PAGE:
The rules of making a fashion statement are immediately thrown to the wind once a person enters the sterile and restrictive areas of an emergency room or medical testing sites where they are instructed to undress down to underwear, socks, and shoes and then put on the hideous hospital gown. A patient needs to be a contortionist in order to securely snap or tie the gown in such a manner so they will not be showing off their derriere to all behind them. Success is measured by whether or not you feel a breeze on your backside while walking down a hallway.

It is standard operating procedure in many medical practices for their staff to instruct patients to disrobe and put on a hospital gown. Well, I am not always compliant and quite frankly, rebel when things don’t make sense. On a recent visit to a new doctor the nurse, after taking my vitals asked me to strip down to my underwear, shoes, and socks and put on the hospital gown. “No” was my curt reply. The nurse was stunned and befuddled and I added there was no reason for a gown. I stated, “If the doctor wants to see my chest I will raise my shirt. If the doctor wants to see my legs I will roll up my pant legs and if they want to see my arms I will push up my shirt sleeve.” This was a small victory for me.

I guess, this was my way of mooning the medical profession without even dropping my drawers.

Dennis L. Page

I’ll Get It



Reminiscing about the ‘good old days’ seems to be a favorite pastime for many. We have a tendency to erase bad memories and instead our focus zooms in on pleasant thoughts of the way things used to be.

Long before answering machines, beepers, pagers and cell phones our homes had one black tabletop rotary dial telephone. In 1959 we were introduced to the Princess phone, otherwise referred to as the bedroom telephone. They all had built in night lights and my mom had a pink one. It was the first time homes had two telephones. Finally, in 1965 the public was offered the wall hung telephone and ours made its appearance in the kitchen, sporting the color of the day…avocado green.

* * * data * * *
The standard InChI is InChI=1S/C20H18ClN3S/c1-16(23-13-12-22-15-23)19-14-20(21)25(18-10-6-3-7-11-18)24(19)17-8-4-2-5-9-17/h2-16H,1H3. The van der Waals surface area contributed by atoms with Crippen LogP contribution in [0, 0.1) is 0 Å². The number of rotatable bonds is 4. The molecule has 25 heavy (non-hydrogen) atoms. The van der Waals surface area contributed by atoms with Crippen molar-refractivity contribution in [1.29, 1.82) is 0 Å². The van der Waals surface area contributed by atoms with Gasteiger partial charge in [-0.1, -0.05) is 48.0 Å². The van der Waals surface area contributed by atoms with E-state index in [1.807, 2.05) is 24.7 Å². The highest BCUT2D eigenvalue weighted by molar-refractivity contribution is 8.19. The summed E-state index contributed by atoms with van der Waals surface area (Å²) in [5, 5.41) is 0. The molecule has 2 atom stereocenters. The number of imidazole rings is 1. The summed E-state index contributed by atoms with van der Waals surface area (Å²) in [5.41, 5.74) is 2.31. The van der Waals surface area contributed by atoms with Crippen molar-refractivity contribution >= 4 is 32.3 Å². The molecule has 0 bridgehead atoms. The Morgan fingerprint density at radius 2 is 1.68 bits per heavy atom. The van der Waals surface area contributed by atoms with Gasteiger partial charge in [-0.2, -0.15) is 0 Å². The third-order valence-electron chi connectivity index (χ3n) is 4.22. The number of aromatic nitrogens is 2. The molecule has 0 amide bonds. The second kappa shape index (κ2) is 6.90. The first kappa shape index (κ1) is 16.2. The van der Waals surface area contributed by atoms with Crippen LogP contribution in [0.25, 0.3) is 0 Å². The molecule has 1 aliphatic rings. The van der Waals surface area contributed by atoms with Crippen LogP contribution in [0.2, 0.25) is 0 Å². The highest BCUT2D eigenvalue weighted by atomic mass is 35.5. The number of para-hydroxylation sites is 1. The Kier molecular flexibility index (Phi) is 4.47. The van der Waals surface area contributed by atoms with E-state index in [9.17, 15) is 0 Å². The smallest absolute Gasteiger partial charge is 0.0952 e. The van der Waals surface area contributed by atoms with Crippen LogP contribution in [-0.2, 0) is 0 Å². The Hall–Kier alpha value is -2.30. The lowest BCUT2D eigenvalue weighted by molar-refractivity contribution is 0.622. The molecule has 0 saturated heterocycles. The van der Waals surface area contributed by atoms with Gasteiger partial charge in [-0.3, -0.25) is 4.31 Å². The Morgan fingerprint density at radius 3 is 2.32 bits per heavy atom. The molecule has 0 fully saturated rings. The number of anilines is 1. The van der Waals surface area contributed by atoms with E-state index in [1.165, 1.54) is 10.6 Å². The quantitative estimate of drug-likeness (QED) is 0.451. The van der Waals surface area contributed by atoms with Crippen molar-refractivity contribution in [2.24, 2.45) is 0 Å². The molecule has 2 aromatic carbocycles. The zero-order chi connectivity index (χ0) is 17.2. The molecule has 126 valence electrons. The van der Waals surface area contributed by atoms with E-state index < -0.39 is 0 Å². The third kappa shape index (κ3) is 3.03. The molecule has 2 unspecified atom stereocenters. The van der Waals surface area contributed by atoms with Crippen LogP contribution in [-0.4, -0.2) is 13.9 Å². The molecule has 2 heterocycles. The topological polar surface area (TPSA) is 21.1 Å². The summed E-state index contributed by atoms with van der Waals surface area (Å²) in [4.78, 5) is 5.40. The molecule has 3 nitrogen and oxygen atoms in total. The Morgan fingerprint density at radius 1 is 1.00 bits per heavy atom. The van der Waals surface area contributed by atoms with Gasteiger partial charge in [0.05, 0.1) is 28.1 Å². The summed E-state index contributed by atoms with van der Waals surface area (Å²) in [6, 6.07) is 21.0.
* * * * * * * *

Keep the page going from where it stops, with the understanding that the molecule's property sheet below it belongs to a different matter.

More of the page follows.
No one was bothered by telemarketing calls back in those days and no such thing as caller ID was available. We called people on birthdays, holidays, anniversaries and simply to just say, “Hello.” “I’ll get it” was a common refrain heard throughout, whenever the phone would ring. The only text messages we ever received were in the form of written letters and the occasional pen pals many of us had. There was always the grumpy and impatient person on a party line call who would become enraged if we talked too long, grumble and slam the phone down. Our silent way of getting even would be to quietly listen in on their conversations and try to figure out who they were and where they lived. It was a cat and mouse guessing game, but for some strange reason, we found it mildly entertaining.

Today there are fewer landline phones and the people who still have them are inundated with annoying telemarketers and surveys. The silly intimacy of whispering into the kitchen phone to a love interest, while hoping your parents or siblings didn’t hear you are long gone.

Even though we are connected to the world via the net, I can’t help but feel a tad melancholy surrounding my nostalgic memories of closer family and friends when we communicated through that one old black telephone. These feelings of mine especially ring true when the void of a loved one not calling during the holiday season leaves a deafening silence in my heart.

Dennis L. Page

Roasted Chicken with Fennel and Vegetables

KODAK Digital Still Camera
KODAK Digital Still Camera

I guess I’m a dinosaur. You see, five to six times per week I still prepare homemade meals. I rarely use recipes and exact measuring of ingredients never enter into the dishes prepared in my kitchen.

If you have the time and love to cook then, by all means, making oven roasted chicken with fennel and vegetables will be a “winner, winner…chicken dinner” in your home. Fennel provides a subtle licorice flavor. Lemon slices and wedges add a nice citric taste.

KODAK Digital Still Camera
KODAK Digital Still Camera


2 fennel bulbs

2 large lemons

3 potatoes peeled and halved

6 carrots rough chopped

3 celery stalks rough chopped

3 to 4-pound roasting chicken

poultry seasoning

fresh rosemary, sage, and thyme

32-ounce box of chicken stock/broth

1/2 stick of melted butter


Preheat oven to 350 degrees